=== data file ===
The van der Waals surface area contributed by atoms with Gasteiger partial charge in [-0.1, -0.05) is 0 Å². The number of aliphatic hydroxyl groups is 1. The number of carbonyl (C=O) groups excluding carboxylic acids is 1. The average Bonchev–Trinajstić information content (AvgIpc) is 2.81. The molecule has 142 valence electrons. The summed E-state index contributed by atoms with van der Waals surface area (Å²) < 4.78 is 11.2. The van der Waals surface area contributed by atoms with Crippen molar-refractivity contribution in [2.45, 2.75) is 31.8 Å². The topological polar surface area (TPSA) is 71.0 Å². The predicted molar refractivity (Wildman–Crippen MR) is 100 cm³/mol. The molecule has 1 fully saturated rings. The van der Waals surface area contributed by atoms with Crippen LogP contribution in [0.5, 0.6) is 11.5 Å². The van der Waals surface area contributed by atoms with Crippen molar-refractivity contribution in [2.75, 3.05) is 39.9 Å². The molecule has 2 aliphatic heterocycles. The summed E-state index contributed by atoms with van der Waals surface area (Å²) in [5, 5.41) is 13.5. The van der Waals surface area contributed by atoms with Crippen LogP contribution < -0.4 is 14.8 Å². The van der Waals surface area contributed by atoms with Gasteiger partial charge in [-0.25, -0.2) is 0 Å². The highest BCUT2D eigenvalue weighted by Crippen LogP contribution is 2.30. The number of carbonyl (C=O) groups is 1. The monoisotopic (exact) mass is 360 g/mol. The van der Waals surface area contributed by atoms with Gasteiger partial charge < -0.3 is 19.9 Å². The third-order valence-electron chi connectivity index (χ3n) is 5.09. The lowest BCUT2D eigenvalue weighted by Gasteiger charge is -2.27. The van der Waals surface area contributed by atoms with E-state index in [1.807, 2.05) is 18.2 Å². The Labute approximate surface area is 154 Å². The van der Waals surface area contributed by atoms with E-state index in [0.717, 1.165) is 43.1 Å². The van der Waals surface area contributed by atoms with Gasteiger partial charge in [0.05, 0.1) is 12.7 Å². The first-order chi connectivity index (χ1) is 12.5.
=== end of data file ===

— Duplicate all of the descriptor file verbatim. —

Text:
The van der Waals surface area contributed by atoms with Gasteiger partial charge in [-0.1, -0.05) is 0 Å². The number of aliphatic hydroxyl groups is 1. The number of carbonyl (C=O) groups excluding carboxylic acids is 1. The average Bonchev–Trinajstić information content (AvgIpc) is 2.81. The molecule has 142 valence electrons. The summed E-state index contributed by atoms with van der Waals surface area (Å²) < 4.78 is 11.2. The van der Waals surface area contributed by atoms with Crippen molar-refractivity contribution in [2.45, 2.75) is 31.8 Å². The topological polar surface area (TPSA) is 71.0 Å². The predicted molar refractivity (Wildman–Crippen MR) is 100 cm³/mol. The molecule has 1 fully saturated rings. The van der Waals surface area contributed by atoms with Crippen LogP contribution in [0.5, 0.6) is 11.5 Å². The van der Waals surface area contributed by atoms with Crippen molar-refractivity contribution in [2.75, 3.05) is 39.9 Å². The molecule has 2 aliphatic heterocycles. The summed E-state index contributed by atoms with van der Waals surface area (Å²) in [5, 5.41) is 13.5. The van der Waals surface area contributed by atoms with Crippen LogP contribution < -0.4 is 14.8 Å². The van der Waals surface area contributed by atoms with Gasteiger partial charge in [-0.25, -0.2) is 0 Å². The highest BCUT2D eigenvalue weighted by Crippen LogP contribution is 2.30. The number of carbonyl (C=O) groups is 1. The monoisotopic (exact) mass is 360 g/mol. The van der Waals surface area contributed by atoms with Gasteiger partial charge < -0.3 is 19.9 Å². The third-order valence-electron chi connectivity index (χ3n) is 5.09. The lowest BCUT2D eigenvalue weighted by Gasteiger charge is -2.27. The van der Waals surface area contributed by atoms with E-state index in [1.807, 2.05) is 18.2 Å². The Labute approximate surface area is 154 Å². The van der Waals surface area contributed by atoms with E-state index in [0.717, 1.165) is 43.1 Å². The van der Waals surface area contributed by atoms with Gasteiger partial charge in [0.05, 0.1) is 12.7 Å². The first-order chi connectivity index (χ1) is 12.5.